I think it can be easily argued that knowing the gender, race, age, etc. of a writer can inform when evaluating coverage of particular topics.

Philboid: "Lindsay" might be a little tough to unambiguously parse for gender, but the picture of the hot babe in a Johnny Cash t-shirt makes it seem easier, at least to me. Americablog's "John" and Instapundit's "Glenn" readily decode as male. The only really gender-ambiguous identity in the bunch is Eschaton's "Atrios" (these days you have to scroll way down to the bottom of the page to find the name "Duncan").

Don't tell me, let me guess: you think David Velleman's argument should apply to gender as well as gender preference?

I seem to be posting the same sentiment here again and again: when we close our eyes to difference and diversity, we marginalize the different and the diverse. It's generally the case that "Let's try to look beyond the diffences between A and B" is usually said by an example of A who doesn't want to give attention to the ways his A-ness gives him advantages over the Bs.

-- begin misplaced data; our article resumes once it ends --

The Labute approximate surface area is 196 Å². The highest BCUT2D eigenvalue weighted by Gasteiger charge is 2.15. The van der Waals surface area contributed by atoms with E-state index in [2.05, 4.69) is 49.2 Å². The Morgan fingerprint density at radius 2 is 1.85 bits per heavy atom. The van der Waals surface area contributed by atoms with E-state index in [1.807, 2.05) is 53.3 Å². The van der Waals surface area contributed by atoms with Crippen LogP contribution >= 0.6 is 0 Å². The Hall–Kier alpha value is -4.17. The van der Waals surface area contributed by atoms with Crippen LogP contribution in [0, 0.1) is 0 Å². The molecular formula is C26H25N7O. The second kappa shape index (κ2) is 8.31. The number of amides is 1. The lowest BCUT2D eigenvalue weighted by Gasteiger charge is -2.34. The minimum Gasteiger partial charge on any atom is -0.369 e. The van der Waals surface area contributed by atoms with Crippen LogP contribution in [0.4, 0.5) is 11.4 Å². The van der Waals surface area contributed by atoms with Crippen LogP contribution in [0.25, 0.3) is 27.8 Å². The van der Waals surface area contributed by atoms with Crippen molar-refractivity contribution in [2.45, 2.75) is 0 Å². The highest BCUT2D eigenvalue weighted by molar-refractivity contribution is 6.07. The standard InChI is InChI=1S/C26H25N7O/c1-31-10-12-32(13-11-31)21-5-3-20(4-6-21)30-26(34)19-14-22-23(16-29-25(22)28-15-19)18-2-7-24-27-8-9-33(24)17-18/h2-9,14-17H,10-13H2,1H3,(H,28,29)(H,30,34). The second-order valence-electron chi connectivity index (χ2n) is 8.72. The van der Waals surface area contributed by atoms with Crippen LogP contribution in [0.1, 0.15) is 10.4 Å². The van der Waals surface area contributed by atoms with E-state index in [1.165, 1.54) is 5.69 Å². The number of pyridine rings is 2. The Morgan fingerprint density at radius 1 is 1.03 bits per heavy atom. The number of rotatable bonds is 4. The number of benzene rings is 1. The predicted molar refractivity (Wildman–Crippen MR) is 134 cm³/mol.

Thanks Alan, but ...

I didn't mean to suggest that I still do not know the genders of the bloggers I named. Over time, their respective, uh, packages became apparent. It's too bad that I know what their genders are now, though, because my own prejudices are now part of my readings of them.

And didja have to make me read that soporific post by Velleman? (zzzzzzz) Some of his points are, as Majikthise says, convincing, but I certainly would not want gender-identity to be erased from the public square (as if it could be!). But bloggers could be gender-neutral if they wanted to be, and we'd all be embiggened by it.